Recently, several meta-analyses had compared the perioperative outcomes of U-VATS and M-VATS [32,33,34,35,36,37]. Some of the previous meta-analyses elucidated better perioperative outcomes on U-VATS. For instance, Yang X.Y. et al. reported that patients in U-VATS group had a significant reduction with regard to blood loss, length of stay, and pain in POD1 compared with patients undergoing M-VATS approach [32]. Yang Z. et al. reported that U-VATS approach significantly reduced length of hospital stay against M-VATS approach [37]. By contrast, our meta-analysis demonstrated that there was no significant difference between U-VATS and M-VATS approach on these results, which showed that U-VATS approach has limited advantage over M-VATS in perioperative outcomes. The difference between this meta-analysis and the previous ones is mainly caused by following reasons. First of all, several previous meta-analyses were not focused on non-small cell lung cancer and included many studies on benign diseases. Compared with surgery for benign diseases, lung cancer surgery requires a radical resection of the primary lesion and lymph node dissection. Therefore, the scope of surgery and the degree of trauma are relatively large. In this situation, the perioperative outcomes of U-VATS may be better. In addition, the present meta-analysis is focused on anatomical pulmonary resection segmentectomy or lobectomy for patients with NSCLC, while some previous meta-analyses included patients undergoing wedge resection.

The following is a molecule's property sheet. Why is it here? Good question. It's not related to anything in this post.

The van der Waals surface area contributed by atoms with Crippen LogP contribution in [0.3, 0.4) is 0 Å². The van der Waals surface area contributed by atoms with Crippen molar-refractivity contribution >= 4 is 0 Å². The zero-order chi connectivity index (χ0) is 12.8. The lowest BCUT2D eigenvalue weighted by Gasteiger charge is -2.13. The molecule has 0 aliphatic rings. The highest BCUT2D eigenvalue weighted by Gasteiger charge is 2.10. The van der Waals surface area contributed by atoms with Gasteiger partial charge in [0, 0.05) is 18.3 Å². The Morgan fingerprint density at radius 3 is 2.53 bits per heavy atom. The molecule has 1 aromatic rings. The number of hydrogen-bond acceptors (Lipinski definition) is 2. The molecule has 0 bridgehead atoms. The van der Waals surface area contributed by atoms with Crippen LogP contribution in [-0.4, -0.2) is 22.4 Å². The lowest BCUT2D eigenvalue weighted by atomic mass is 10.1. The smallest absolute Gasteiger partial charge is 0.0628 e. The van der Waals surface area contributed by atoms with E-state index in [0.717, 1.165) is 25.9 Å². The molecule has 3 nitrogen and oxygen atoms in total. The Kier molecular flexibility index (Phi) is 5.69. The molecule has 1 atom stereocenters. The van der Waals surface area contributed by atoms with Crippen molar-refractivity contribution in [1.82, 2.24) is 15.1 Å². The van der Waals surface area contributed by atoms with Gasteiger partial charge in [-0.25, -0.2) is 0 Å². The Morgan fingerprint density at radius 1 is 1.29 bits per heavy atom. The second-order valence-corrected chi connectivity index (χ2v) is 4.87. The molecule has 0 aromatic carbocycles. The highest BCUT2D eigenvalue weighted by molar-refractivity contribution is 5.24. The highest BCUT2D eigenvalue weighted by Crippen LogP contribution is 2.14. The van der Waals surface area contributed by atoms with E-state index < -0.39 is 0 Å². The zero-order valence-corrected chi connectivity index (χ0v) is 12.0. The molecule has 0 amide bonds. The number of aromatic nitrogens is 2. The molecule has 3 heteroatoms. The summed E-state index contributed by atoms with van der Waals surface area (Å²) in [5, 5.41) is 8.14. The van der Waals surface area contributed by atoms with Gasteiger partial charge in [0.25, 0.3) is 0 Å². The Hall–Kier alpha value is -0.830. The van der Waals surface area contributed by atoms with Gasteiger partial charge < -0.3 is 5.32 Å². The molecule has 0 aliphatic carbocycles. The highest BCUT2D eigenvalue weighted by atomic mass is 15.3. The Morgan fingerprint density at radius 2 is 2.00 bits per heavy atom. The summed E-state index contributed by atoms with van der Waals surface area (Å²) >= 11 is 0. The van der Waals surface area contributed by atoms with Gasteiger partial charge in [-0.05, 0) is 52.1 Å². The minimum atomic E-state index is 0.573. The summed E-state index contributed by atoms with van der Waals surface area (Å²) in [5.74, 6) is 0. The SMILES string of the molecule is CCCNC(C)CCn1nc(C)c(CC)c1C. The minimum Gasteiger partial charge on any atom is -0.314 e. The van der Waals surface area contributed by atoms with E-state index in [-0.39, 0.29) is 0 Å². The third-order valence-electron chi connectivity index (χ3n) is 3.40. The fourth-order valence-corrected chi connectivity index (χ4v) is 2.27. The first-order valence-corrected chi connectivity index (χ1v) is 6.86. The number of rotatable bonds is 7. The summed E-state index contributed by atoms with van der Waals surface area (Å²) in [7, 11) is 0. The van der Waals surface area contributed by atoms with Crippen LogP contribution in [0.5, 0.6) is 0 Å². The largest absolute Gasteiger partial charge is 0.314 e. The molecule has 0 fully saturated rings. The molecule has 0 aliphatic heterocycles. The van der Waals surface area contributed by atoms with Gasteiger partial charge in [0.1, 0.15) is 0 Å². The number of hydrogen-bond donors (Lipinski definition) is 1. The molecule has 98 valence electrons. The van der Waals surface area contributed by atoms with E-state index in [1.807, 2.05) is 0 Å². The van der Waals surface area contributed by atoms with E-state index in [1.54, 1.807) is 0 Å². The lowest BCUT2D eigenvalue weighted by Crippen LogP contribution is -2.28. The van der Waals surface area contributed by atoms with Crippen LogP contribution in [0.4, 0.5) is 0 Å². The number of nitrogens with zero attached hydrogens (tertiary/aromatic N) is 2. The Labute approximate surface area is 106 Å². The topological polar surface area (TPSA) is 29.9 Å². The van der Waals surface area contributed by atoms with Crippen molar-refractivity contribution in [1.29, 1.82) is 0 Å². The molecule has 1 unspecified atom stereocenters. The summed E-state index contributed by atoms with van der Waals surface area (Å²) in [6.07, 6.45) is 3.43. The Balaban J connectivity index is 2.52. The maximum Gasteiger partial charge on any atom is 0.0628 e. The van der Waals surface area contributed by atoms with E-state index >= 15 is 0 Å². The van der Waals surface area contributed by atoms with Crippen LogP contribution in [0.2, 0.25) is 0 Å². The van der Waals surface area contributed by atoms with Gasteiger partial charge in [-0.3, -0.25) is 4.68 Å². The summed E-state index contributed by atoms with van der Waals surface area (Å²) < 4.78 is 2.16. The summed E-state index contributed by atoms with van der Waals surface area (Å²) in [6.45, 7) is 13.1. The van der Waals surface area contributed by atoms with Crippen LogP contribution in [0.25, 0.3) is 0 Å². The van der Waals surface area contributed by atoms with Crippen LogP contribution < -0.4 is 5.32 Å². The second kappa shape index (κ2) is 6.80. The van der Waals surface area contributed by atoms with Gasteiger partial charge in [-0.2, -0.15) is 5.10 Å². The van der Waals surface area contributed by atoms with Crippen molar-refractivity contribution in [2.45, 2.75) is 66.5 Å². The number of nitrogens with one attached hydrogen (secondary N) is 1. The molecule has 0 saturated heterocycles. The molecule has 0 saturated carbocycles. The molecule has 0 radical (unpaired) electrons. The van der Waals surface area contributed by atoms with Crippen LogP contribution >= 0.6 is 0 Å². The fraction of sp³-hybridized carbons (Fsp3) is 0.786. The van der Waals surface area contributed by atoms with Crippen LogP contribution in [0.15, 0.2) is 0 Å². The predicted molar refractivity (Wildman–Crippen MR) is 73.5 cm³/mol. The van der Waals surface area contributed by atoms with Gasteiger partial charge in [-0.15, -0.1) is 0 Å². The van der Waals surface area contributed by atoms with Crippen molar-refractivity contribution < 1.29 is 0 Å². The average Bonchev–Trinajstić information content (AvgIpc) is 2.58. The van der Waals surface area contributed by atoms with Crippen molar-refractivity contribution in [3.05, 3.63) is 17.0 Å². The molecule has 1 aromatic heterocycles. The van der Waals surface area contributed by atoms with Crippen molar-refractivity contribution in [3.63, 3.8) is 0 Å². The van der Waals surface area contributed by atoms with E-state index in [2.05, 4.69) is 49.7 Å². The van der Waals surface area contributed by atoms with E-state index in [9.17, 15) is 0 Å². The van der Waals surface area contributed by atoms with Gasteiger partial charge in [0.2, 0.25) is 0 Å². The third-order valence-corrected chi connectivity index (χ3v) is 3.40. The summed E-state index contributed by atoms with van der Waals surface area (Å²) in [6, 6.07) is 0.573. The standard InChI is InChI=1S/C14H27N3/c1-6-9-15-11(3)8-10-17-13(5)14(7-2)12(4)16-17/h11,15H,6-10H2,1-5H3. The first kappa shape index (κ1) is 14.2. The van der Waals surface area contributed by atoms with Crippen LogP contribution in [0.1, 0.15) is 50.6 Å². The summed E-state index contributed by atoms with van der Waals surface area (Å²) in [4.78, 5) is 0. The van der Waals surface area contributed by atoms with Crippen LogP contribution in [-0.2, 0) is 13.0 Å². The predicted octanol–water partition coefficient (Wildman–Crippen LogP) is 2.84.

Both Yang Z. et al. and Yang X.Y. et al. showed that U-VATS achieved a significant reduction in the length of stay. This present analysis adopted length of postoperative stay as the parameter, and demonstrated no significant difference between U-VATS and M-VATS approach. Length of hospital stay includes length of postoperative stay and length of waiting for surgery. The latter depended on preoperative workup process, and could vary a lot according to protocols and criteria in different medical centers and treatment groups. Thus, the utility of length of postoperative stay may avoid potential biases and heterogeneity, and is much more objective reflecting the postoperative recovery.